Sri Lanka hires two hangmen for first executions in more than 40 years
Positions filled amid criticism from international and local groups over decision to revive death penalty
Sri Lanka has hired two hangmen for four prisoners convicted of drug charges,in its first executions in more than 40 years despite criticism from local and international groups.
Although the last execution was in 1976, an executioner was kept in the post until his retirement in 2014.
Since then, three replacements have left after short stints, including one who quit after seeing the gallows for the first time and another who never turned up for work.
The Prisons Department began the recruitment process in March but President Maithripala Sirisena did not announce an end to a moratorium on the death penalty, which was in force since 1976, until Wednesday.
Political analysts said the move was meant to boost his chances of re-election if he stands again this year.
"The recruitment process is finalised and two have been selected," prisons spokesman Thushara Upuldeniya told Reuters. "The two need to go through final training, which will take about two weeks."
The men were among 100 who responded to an advertisement seeking male Sri Lankans aged between 18 and 45, with “excellent moral character” and “mental strength”.
Mr Sirisena said on Wednesday that he had signed the death warrants for the four men, but did not say when the executions would be carried out.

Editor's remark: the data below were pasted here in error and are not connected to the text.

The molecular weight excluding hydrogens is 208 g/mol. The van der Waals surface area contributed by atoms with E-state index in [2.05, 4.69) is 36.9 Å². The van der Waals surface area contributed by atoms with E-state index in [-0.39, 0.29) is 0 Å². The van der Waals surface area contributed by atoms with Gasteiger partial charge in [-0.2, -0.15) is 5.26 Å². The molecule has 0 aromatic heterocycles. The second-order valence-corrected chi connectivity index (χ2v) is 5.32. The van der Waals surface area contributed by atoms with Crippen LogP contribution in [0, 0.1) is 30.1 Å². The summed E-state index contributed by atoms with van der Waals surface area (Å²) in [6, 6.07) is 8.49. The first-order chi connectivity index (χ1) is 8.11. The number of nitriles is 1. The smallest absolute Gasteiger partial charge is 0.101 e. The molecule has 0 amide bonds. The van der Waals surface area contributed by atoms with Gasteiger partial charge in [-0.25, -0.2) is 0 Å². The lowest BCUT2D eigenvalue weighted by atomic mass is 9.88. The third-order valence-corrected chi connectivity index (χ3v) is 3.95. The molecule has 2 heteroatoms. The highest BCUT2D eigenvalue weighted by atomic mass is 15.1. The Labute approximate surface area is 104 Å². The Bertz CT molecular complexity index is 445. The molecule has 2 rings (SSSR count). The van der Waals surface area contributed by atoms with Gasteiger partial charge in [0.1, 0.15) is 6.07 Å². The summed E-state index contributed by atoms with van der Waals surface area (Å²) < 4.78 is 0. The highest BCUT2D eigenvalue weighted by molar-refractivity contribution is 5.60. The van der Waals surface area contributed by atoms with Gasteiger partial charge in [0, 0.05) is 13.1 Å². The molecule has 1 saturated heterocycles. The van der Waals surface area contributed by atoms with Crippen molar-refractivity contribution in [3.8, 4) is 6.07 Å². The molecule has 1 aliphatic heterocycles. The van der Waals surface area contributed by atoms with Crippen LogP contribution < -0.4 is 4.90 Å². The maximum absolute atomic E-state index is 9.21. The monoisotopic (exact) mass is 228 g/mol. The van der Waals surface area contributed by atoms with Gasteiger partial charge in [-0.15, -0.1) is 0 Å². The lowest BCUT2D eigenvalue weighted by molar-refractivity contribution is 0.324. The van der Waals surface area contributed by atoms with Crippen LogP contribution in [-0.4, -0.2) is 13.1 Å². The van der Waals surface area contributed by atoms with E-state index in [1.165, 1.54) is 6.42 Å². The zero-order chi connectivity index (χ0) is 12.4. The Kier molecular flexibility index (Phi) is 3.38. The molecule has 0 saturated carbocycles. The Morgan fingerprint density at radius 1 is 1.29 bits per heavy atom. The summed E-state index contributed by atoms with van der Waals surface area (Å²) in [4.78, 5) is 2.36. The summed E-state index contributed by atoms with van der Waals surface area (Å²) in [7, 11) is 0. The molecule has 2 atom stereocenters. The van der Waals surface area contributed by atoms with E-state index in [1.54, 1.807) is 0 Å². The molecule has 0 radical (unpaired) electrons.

There has been mounting international criticism since the announcement.
Local and international rights groups, the UK, Canada, the EU and UN have raised concerns about restoring capital punishment.
Two petitions were filed to the Court of Appeal on Friday seeking to quash the move. There will be a preliminary hearing next week, AFP reported.
The EU said the executions would contradict the country’s commitment to maintain the moratorium on death penalty, made at the UN General Assembly last year, and send the wrong signals to the international community and investors.
“The death penalty is a cruel, inhuman and degrading punishment, and the EU unequivocally opposes its use in all circumstances and all cases,” the bloc said.
“While the Sri Lankan authorities have cited the need to address drug-related offences, studies show that the death penalty fails to act as a deterrent to crime.”
Sri Lanka has been grappling with drug-related crimes for years and is believed to be used as a transit centre for trafficking.
Updated: July 1, 2019 02:40 AM